Chicago City Wire

Chicago City Wire

Tuesday, October 22, 2019

Wirepoints president calls CTU's proposal 'irresponsible'

Local Government

By Karen Kidd | Jan 18, 2019

Ted Dabrowski

Chicago Teachers Union's first contract proposal, delivered earlier this week to the city's mayor, asking—among other things—for a 5 percent pay raise, is "irresponsible," the president of an online news outlet said during a recent interview.

"The Chicago Teachers Union really needs to take a look at the fiscal damage they're doing to the city and the school district when they keep pushing up the cost of delivering education to levels that its residents can't afford anymore," Ted Dabrowski, Wirepoints president, told Chicago City Wire.

That "rich people" would provide the tax revenue for pay and services increases, as CTU's vice president, Stacy Davis Gates, said this week, goes to the heart of union shortsightedness, Dabrowski said.

"Chicago teachers have the highest pay already of any of the larger school districts in the nation," he said.

Chicago teachers receive that pay despite the well-known financial difficulties of Chicago Public Schools and the city of Chicago, Dabrowski said.

"It's an irresponsible request," he said.

CTU officials delivered that request Tuesday to the office of outgoing Mayor Rahm Emanuel. In addition to a pay increase, the union is asking for librarians and nurses, increased special education and bilingual student services, capping the class size at 24 students and providing a counselor for every 250 students.

When asked about how to pay for requests expected to blow past the current $8.9 billion contract, Gates told reporters the funds would come from a certain group of taxpayers.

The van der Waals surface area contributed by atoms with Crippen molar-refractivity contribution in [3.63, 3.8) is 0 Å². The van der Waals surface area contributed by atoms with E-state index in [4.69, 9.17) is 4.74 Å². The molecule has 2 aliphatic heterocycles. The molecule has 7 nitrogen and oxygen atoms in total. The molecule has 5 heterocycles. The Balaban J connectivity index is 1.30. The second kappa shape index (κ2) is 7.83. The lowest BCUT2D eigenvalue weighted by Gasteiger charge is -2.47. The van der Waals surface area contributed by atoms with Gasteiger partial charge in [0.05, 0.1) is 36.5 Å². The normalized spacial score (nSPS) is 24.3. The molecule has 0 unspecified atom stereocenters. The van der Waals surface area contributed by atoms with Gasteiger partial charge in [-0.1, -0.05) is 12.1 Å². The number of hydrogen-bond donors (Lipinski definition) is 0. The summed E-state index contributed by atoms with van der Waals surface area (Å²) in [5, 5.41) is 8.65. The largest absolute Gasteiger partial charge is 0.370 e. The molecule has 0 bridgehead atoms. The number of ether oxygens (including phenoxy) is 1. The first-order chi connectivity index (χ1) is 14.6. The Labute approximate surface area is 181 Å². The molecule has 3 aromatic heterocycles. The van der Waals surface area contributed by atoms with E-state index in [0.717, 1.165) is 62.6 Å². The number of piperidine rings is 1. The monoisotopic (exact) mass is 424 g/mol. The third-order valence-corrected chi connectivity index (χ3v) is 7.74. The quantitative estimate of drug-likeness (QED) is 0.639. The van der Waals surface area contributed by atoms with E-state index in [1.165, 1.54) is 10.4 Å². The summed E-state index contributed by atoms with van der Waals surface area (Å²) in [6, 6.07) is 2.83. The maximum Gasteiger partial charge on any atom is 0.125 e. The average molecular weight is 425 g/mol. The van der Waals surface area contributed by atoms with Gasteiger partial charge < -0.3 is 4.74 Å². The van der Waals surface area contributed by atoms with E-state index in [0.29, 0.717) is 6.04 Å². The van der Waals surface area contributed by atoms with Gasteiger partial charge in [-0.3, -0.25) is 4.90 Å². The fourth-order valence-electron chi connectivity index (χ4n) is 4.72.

"Where would the money come from? Rich people," Gates was widely reported to have said. Gates added revenue sources could include corporate taxes, legalized recreational marijuana, sports betting, a Chicago casino and other areas under Gov. J.B. Pritzker, an amenable Democrat who replaced Gov. Bruce Rauner, a Republican, earlier this month.

"We have a governor who says he is going to fund fully education in the state of Illinois," Gates was quoted. "No more roadblocks. No more passing the buck to Rauner."

Allowing CTU to have its way in its request would only continue the ongoing fiscal disaster in Chicago and the rest of Illinois, Dabrowski said.

"Thinking that the rich can pay for everything, from unfunded pension liabilities to budget deficits to more and more pays—the flippancy about it is very risky," he said. "Wealthy people can move to 49 other states if they are unwelcome in Illinois."

Flight of the wealthy from Illinois is something CTU officials seem not to be considering in their request, Dabrowski said.

"What the CTU doesn't understand or seemingly is forgetting is that Chicago's population has shrunk three years in a row, and Illinois's population has shrunk five years in a row," he said. "We're losing people, and the more difficult we make it for people to live here, the more people we'll lose and we'll enter—we may already be in—a bad spiral."

The spiral spins in only one direction, Dabrowski said.

"As we lose more people, our tax base shrinks and then we raise taxes again, over and over. It's not going to work. What we need are reforms and to bring the cost of delivering education down in Chicago."

A hard look at reforms and an even harder look at pensions is required, Dabrowski said.

"We need to make sure we're competitive, but we shouldn't be out of line with the rest of the nation," he said.

Implementing reforms and scaling back pensions would go a long way toward making education more affordable for average residents in the city that already isn't getting the quality of education that should be expected from paying exceptionally high taxes, Dabrowski said.

CTU officials claim their contract proposals are "built on demand for schools Chicago students deserve" but Dabrowski countered that the already overtaxed Chicago taxpayer is not seeing a return in student performance and test scores. Dabrowski referred to Illinois State Board of Education findings that only about a third of third-grade students can read at grade level and that by sixth grade only a quarter perform at grade level.

"Instead of focusing on getting more and more money out of taxpayers, they need to focus on getting better results," Dabrowski said. "We still know that the majority of kids aren't at the reading level for their grade. That's a tragedy when you consider a third grader who can't read. They're never be able to succeed in life if they can't succeed in school."

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